The attack is built entirely from HTML and CSS, and is described as “architecturally agnostic.” The researchers say they’ve found it to work across Intel, Samsung, AMD, and Apple Silicon CPUs, according to The 8-Bit.
Through the course of their research, the team was able to create a new side-channel proof of concept built entirely in CSS and HTML, which could open the door to “microarchitectural website fingerprinting attacks.” It works even if script execution is completely blocked on a browser, they said.
The team, made up of researchers at the University of Michigan, University of the Negev, and University of Adelaide, say that they tested the attack on Intel Core, AMD Ryzen, Samsung Exynos, and Apple M1 architectures. Interestingly, while almost all CPU architectures are susceptible to the attack, the researchers claim that Apple’s M1 and Samsung Exynos chips may be a bit more vulnerable to their exploits.
“Ironically, we show that our attacks are sometimes more effective on these novel CPUs by Apple and Samsung compared to their well-explored Intel counterparts, presumably due to their simpler cache replacement policies,” the researchers wrote.
Even secure browsers like Tor, Deter-Fox, and Chrome Zero were found to be at least somewhat vulnerable to their CSS and HTML attack.
However, for the M1 chip, the team notes that the memory and cache subsystems of the Apple Silicon has yet to be studied in detail. Because of that, there may be a “grace period” in which attackers in the wild may find it difficult to target the Apple chips.
The researchers notified each chipmaker of their findings. In a statement to the researchers, Apple said the public disclosure of the attack didn’t raise any concerns.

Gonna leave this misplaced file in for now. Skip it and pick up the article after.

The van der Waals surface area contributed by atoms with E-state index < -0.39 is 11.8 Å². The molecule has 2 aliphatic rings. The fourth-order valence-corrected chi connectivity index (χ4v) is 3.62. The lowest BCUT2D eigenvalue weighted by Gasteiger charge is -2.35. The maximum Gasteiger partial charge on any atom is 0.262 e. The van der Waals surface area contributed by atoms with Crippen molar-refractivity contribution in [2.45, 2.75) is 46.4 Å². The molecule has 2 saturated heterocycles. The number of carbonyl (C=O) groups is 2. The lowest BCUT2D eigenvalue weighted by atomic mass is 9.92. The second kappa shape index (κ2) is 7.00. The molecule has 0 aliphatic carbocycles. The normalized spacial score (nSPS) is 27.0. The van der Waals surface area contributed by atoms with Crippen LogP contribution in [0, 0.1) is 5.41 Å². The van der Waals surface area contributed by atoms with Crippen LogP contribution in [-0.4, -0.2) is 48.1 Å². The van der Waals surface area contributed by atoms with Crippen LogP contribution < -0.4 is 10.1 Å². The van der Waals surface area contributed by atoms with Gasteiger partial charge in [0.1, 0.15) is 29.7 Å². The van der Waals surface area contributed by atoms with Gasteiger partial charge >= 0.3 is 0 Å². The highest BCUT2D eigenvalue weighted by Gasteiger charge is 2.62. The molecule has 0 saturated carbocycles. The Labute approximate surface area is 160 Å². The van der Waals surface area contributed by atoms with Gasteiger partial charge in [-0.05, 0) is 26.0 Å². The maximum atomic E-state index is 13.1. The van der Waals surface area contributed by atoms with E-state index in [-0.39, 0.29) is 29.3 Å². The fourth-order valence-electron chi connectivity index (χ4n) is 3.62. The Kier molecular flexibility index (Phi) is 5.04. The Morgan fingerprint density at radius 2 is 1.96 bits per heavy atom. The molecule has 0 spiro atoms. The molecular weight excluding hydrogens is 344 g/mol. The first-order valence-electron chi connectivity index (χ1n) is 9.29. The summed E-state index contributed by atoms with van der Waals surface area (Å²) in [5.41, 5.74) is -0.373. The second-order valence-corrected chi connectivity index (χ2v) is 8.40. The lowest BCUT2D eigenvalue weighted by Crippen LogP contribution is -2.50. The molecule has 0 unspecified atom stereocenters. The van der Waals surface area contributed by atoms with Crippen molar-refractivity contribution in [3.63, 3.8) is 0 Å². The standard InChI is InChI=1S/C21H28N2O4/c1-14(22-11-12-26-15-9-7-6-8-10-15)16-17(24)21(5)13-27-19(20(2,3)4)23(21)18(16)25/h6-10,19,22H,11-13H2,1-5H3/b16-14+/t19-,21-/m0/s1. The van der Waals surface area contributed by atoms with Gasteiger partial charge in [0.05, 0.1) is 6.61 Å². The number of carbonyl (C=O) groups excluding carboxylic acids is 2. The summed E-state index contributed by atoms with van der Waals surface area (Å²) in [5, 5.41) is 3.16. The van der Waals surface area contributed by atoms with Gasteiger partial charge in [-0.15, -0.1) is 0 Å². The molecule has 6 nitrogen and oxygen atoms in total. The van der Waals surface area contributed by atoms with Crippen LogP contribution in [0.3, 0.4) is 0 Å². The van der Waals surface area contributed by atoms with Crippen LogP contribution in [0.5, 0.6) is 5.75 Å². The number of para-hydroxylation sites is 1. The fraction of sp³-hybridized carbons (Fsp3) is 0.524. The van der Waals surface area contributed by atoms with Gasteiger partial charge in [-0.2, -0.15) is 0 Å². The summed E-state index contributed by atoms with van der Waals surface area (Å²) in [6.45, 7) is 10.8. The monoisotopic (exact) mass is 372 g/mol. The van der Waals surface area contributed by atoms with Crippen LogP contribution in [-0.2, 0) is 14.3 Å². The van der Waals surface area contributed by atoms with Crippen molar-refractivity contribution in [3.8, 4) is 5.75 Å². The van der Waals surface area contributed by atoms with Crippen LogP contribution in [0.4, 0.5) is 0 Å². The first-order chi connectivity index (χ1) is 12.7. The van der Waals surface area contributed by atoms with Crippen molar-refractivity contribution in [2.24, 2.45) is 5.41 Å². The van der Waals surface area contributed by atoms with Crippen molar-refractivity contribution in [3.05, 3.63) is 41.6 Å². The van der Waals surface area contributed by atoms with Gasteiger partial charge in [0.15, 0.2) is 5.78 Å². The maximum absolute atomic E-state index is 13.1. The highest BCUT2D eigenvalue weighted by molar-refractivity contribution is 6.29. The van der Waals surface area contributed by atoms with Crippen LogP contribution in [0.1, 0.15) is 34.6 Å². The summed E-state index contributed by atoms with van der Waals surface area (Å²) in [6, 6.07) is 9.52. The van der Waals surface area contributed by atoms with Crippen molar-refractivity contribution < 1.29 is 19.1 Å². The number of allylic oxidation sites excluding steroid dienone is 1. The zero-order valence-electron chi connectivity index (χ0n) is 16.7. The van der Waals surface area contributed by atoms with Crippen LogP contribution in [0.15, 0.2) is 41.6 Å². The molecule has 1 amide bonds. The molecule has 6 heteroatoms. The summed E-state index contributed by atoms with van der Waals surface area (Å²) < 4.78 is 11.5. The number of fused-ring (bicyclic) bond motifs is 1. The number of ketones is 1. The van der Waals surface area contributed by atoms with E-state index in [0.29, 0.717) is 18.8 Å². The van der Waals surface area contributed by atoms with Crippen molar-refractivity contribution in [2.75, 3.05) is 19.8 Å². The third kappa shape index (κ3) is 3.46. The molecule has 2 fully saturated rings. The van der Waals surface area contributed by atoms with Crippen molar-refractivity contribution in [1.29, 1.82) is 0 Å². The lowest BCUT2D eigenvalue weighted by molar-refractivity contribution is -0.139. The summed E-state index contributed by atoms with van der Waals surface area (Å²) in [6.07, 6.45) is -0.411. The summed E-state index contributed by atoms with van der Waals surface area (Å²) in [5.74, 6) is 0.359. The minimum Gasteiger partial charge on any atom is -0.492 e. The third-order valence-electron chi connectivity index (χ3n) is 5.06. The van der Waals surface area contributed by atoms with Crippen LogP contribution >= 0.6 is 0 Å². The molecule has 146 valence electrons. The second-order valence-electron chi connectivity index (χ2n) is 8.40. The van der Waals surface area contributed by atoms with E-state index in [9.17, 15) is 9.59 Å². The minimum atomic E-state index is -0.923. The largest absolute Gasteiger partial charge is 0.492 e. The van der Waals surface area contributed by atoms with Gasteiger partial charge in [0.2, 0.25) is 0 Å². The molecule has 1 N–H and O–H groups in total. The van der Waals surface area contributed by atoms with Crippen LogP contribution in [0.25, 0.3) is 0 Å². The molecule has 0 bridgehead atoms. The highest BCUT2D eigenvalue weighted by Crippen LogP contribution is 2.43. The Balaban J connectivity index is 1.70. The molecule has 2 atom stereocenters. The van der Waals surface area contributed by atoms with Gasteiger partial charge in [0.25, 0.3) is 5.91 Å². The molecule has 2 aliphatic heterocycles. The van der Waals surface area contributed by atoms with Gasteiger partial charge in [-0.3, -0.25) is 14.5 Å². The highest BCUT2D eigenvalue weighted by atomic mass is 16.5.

As far as potential fixes, the researchers say that the attack can be mitigated with either software or hardware updates. “The root cause of microarchitectural side-channels is the sharing of microarchitectural components across code executing in different protection domains. Hence, partitioning the state, either spatially or temporally, can be effective in preventing attacks. Partitioning can be done in hardware or by the operating system,” they wrote.
This is the second vulnerability found to affect Apple’s M1 chip that has surfaced in as many months. In February, researchers discovered a mysterious malware strain called Silver Sparrow that had the ability to run natively on Mac devices with M1 chips.
Who’s at risk, and how to protect yourself
The research described in the paper is more of a proof of concept that side-channel attacks are hard to prevent. At this point, it doesn’t appear like this type of vulnerability is actively being exploited in the wild on Apple Silicon.
Because Apple was provided a copy of the research prior to publication, it’s likely that the company is actively looking into the severity of the vulnerability. A fix for it, either in Safari or macOS, may arrive in the future.